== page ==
“No, well, maybe a couple of times right after I went home last summer, but not since then.” She hoped her light tone made her lie more convincing. Truth was she had endured bad dreams since she was a child, but the nightmares had become more frequent and frightening since last June. A year. She still couldn’t believe it had been one year. She’d spent the last twelve months in a fog, simply going through the motions of living.
Tomorrow was her best friend Erin’s birthday. It was also one year to the day since Erin had mysteriously disappeared without a trace. The June girls were together again for the summer, minus one very special member. Erin, Hayley and Tori had spent every summer together since they were ten years old. The first ten summers were spent at Camp Spring Rock, then last year here at Tori’s family estate, Fernwood Grange in Dover, England. They had penned themselves the June girls during their first summer at camp as all three of them had June birthdays and they had remained friends through the best and worst times of their lives.
Hayley was spending a couple of weeks at Fernwood Grange with Tori. It was only her second vacation since beginning her job as a counselor in a women’s abuse shelter in St. Louis two years earlier. Tori, an elementary school librarian, was spending her entire summer break at the Grange and Erin, until her disappearance, had traveled the United States with her band Delancy’s Dreamers.
Tori disrupted her thoughts. “We should have gone somewhere else this summer.”
Hayley reached for her friend’s hands. “No, Tori. I wanted to come back, to spend time with you. Besides I’ve been thinking that perhaps time and distance may help us solve this mystery. There are some things about last year that have been bothering me and I thought we could run down some of the leads that weren’t fully explored.”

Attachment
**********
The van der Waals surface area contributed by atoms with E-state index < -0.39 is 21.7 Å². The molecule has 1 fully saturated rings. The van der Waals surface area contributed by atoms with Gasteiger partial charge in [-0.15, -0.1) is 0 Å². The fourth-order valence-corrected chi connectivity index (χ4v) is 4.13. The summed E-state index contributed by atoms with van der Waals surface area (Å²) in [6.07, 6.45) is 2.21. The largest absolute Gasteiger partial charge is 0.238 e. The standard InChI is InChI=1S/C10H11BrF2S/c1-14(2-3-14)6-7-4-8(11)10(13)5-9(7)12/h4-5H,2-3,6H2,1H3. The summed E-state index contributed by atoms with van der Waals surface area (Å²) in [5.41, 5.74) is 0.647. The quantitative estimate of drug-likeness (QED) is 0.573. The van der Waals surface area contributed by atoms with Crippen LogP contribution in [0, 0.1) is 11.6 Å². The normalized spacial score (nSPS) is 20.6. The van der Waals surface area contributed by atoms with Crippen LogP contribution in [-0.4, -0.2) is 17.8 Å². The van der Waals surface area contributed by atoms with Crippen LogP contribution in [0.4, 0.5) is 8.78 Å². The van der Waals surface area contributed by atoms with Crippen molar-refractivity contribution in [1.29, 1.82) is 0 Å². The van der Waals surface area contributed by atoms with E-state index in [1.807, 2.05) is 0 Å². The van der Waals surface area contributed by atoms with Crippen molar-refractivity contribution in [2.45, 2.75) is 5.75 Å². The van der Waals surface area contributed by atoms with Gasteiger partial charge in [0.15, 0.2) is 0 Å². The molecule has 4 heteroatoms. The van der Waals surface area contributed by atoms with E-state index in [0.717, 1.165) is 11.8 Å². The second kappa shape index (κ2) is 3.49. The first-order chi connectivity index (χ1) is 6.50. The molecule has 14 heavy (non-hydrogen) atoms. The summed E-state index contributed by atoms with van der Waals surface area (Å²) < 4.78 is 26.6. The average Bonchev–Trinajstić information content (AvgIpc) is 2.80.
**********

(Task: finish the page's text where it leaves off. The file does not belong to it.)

“Are you kidding me?” Tori yelled. “Dammit Hayley. I didn’t come back here to start the search up again. There are no leads to track down.”
“I’m just not sure the detectives followed up as much as they should have.”
“Will you just stop it, Hayley? She’s gone. Erin is gone. I thought coming here might help us heal.”
“Yes, heal, let go of the past, move on. I know those are pretty radical concepts, but they’re something you might want to try sometime.”
Hayley felt her friend’s words like a blow to the chest. She knew she had a tendency to carry around her ancient history like well-worn luggage, but Tori, of all people, should understand why she did so.
“I–I don’t think I can–”
“Aw hell, Hayley. I’m sorry. So sorry. I shouldn’t have said that, but dammit, I can’t drudge all of this up again. We have to get past it. We were both in such a daze at the end of last summer. I haven’t been back to this house myself since then. Despite my mother’s nagging, I spent Christmas with my cousins in Liverpool. I didn’t think I could face the demons here without you.” Tori’s voice broke. “I came back, hoping we could find closure. I miss her so much.”
Hayley reached for her friend, holding her as Tori cried. She didn’t think this trip would help either one of them. They were ghosts of their former selves and although she found solace with her friend, it wasn’t enough to counteract the guilt and pain she felt over losing Erin.
As Tori quietly cried, Hayley realized she hadn’t cried since Erin’s disappearance–not once. Instead, she lived in a hollow cocoon, feeling cold and empty all the time. Her childhood with a tyrant father taught her from an early age that emotions showed weakness and–having learned that lesson the hard way many times–she refused to be weak.